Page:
Mergers and acquisitions are notoriously complicated, clumsy, and fraught with bad feelings when they're not executed carefully and strategically. Often, leaders fail to communicate, which derails productivity and leaves employees worried about their jobs. Companies also tend to struggle to manage customer integration, branding, and media relations during the transition.

Last year, Apple shocked the world when it acquired Beats Music and Beats Electronics for $3 billion. Along with the fanfare that accompanies any Apple announcement, analysts were scratching their heads as to why Apple would buy Beats--a company that's been criticized for producing flashy headphones with subpar sound that could conflict with the sleek, functional Apple brand.

But Tim Cook and his team knew what they were doing, and the acquisition has progressed relatively smoothly--though the integration and results have come about a bit more slowly than anticipated.

Here are a few lessons you can learn from this high-profile deal to make your own merger or acquisition as seamless as possible:

1. Look for the Ultimate Win-Win Scenario

When considering a business move as significant as a merger or an acquisition, look for a win-win situation. The ideal scenario is one in which both sides stand to gain significantly.

In the case of the Apple-Beats acquisition, Apple needed a music streaming service so iTunes could compete with Spotify and Google Play. Beats also brought "street cred" and the opportunity to expand the company's existing product line. Meanwhile, Beats needed more market share.

It didn't hurt that Apple and Jimmy Iovine have a history. Iovine stated publicly that he always felt like Beats belonged with Apple because of its "deep commitment to music fans, artists, songwriters, and the music industry."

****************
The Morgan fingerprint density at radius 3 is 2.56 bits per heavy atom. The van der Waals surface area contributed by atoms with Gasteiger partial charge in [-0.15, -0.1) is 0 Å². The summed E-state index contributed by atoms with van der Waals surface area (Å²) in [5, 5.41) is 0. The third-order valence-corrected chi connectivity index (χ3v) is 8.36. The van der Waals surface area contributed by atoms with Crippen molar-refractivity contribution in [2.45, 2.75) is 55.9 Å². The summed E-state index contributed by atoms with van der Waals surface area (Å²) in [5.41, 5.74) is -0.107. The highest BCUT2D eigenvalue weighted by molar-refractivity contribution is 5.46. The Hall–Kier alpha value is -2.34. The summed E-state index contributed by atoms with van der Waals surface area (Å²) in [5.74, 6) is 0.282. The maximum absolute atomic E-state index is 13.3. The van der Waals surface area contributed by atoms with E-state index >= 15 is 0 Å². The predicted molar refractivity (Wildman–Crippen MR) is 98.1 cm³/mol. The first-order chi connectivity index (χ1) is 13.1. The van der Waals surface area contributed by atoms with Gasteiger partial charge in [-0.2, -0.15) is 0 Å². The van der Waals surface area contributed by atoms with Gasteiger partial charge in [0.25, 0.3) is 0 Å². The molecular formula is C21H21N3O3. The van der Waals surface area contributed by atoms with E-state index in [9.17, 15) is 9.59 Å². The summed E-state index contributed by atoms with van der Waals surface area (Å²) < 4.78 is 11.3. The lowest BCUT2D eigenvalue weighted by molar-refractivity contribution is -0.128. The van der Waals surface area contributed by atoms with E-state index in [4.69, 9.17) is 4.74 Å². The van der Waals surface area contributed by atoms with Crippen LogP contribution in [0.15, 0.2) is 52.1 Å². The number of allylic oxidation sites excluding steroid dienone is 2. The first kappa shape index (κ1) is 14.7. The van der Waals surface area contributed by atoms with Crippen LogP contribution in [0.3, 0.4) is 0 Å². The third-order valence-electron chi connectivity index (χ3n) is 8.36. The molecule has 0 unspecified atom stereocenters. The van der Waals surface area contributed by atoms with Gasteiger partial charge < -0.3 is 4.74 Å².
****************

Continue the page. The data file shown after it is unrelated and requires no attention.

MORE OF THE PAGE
2. Choose the Best Structure

When building the ideal scenario, determine whether it would be better to keep the companies running as separate entities or integrate them under one umbrella. Ensure that you get input and buy-in from both sides so it doesn't feel like one company is steamrolling the other.

Part of the reason the Apple-Beats acquisition has been so straightforward is that Beats effectively shut down and has been fully integrated into iTunes. To accomplish this, both companies needed to work together to place the best Beats employees in key roles at Apple.

3. Get All Leaders Involved

For a change as important as an acquisition or a merger, senior executives in both companies should be active participants in the process. The CEO, COO, and relevant department heads all play a role. For example, the CEOs and heads of PR will want to work together to craft a unified company message and manage the media strategically and effectively.

4. Identify Roles for Key Players

One of the most difficult aspects of mergers and acquisitions is downsizing. When management roles overlap, you'll need to restructure or consider layoffs. Leaders from both teams should put forth their top candidates and negotiate to determine who will fill specific roles. You'll have to come to terms with the fact that some important figures may have to leave the new company with a severance package.

In the Apple-Beats deal, Apple was able to retain and integrate Beats' crucial players into the iTunes team. Iovine and Dr. Dre now hold senior roles at Apple, and others, including Ian Rogers, Trent Reznor, and Bozoma Saint John, have stayed on following the acquisition.

5. Don't Forget About Culture

The need to integrate two different corporate cultures is often overlooked, which has caused challenges on the other side of the financial merger and acquisition between Apple and Beats. These nuances must be considered early on. If cultural integration isn't properly addressed, it can not only hinder morale, but it can also lead to plummeting productivity, higher turnover rates, and sabotage.

This is where a cross-functional integration team can influence the outcome. This team can evaluate the cultural differences between the two companies and tackle them directly to mitigate challenges and avoid surprises. This way, you're not just throwing new employees into an unfamiliar environment and expecting them to know the rules, which are sometimes unspoken. This is subtle but incredibly significant.

While merging or acquiring, it's important to remember that the integration could take longer than anticipated. The transition may not be seamless or swift, but by crafting a deal that makes strategic sense for both parties, communicating openly, and working to retain key players, you'll be much more likely to succeed as a united force.